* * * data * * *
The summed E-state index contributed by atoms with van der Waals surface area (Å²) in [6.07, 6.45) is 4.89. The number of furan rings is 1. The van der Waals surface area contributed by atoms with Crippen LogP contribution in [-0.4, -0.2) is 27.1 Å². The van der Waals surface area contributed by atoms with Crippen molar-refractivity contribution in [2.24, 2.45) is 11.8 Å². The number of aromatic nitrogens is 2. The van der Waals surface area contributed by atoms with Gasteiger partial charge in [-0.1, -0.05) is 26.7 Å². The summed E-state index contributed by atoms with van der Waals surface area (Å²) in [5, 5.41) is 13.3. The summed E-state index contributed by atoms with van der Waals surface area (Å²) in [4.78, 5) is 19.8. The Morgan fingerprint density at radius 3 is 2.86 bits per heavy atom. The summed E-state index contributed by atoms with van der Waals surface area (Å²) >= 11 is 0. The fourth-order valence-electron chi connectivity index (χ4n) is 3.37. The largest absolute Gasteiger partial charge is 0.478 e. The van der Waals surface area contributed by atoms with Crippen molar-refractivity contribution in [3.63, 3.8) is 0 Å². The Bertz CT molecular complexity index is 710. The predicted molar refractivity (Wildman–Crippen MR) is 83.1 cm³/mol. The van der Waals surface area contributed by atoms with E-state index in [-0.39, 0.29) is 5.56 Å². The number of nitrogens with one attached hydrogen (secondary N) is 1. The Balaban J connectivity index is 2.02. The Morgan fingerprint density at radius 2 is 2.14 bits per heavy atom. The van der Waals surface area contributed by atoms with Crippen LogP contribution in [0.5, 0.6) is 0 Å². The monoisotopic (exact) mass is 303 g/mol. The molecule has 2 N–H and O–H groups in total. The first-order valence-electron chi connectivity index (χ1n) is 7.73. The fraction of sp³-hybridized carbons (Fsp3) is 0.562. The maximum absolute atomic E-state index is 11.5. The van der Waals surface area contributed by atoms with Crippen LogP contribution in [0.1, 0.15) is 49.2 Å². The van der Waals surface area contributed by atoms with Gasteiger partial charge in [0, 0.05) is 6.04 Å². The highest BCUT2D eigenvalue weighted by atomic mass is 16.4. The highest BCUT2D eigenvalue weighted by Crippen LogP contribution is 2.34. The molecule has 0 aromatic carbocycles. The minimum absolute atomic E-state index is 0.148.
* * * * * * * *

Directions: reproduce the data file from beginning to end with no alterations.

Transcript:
The summed E-state index contributed by atoms with van der Waals surface area (Å²) in [6.07, 6.45) is 4.89. The number of furan rings is 1. The van der Waals surface area contributed by atoms with Crippen LogP contribution in [-0.4, -0.2) is 27.1 Å². The van der Waals surface area contributed by atoms with Crippen molar-refractivity contribution in [2.24, 2.45) is 11.8 Å². The number of aromatic nitrogens is 2. The van der Waals surface area contributed by atoms with Gasteiger partial charge in [-0.1, -0.05) is 26.7 Å². The summed E-state index contributed by atoms with van der Waals surface area (Å²) in [5, 5.41) is 13.3. The summed E-state index contributed by atoms with van der Waals surface area (Å²) in [4.78, 5) is 19.8. The Morgan fingerprint density at radius 3 is 2.86 bits per heavy atom. The summed E-state index contributed by atoms with van der Waals surface area (Å²) >= 11 is 0. The fourth-order valence-electron chi connectivity index (χ4n) is 3.37. The largest absolute Gasteiger partial charge is 0.478 e. The van der Waals surface area contributed by atoms with Crippen molar-refractivity contribution in [3.63, 3.8) is 0 Å². The Bertz CT molecular complexity index is 710. The predicted molar refractivity (Wildman–Crippen MR) is 83.1 cm³/mol. The van der Waals surface area contributed by atoms with E-state index in [-0.39, 0.29) is 5.56 Å². The number of nitrogens with one attached hydrogen (secondary N) is 1. The Balaban J connectivity index is 2.02. The Morgan fingerprint density at radius 2 is 2.14 bits per heavy atom. The van der Waals surface area contributed by atoms with Crippen LogP contribution in [0.5, 0.6) is 0 Å². The monoisotopic (exact) mass is 303 g/mol. The molecule has 2 N–H and O–H groups in total. The first-order valence-electron chi connectivity index (χ1n) is 7.73. The fraction of sp³-hybridized carbons (Fsp3) is 0.562. The maximum absolute atomic E-state index is 11.5. The van der Waals surface area contributed by atoms with Crippen LogP contribution in [0.1, 0.15) is 49.2 Å². The van der Waals surface area contributed by atoms with Gasteiger partial charge in [0, 0.05) is 6.04 Å². The highest BCUT2D eigenvalue weighted by atomic mass is 16.4. The highest BCUT2D eigenvalue weighted by Crippen LogP contribution is 2.34. The molecule has 0 aromatic carbocycles. The minimum absolute atomic E-state index is 0.148.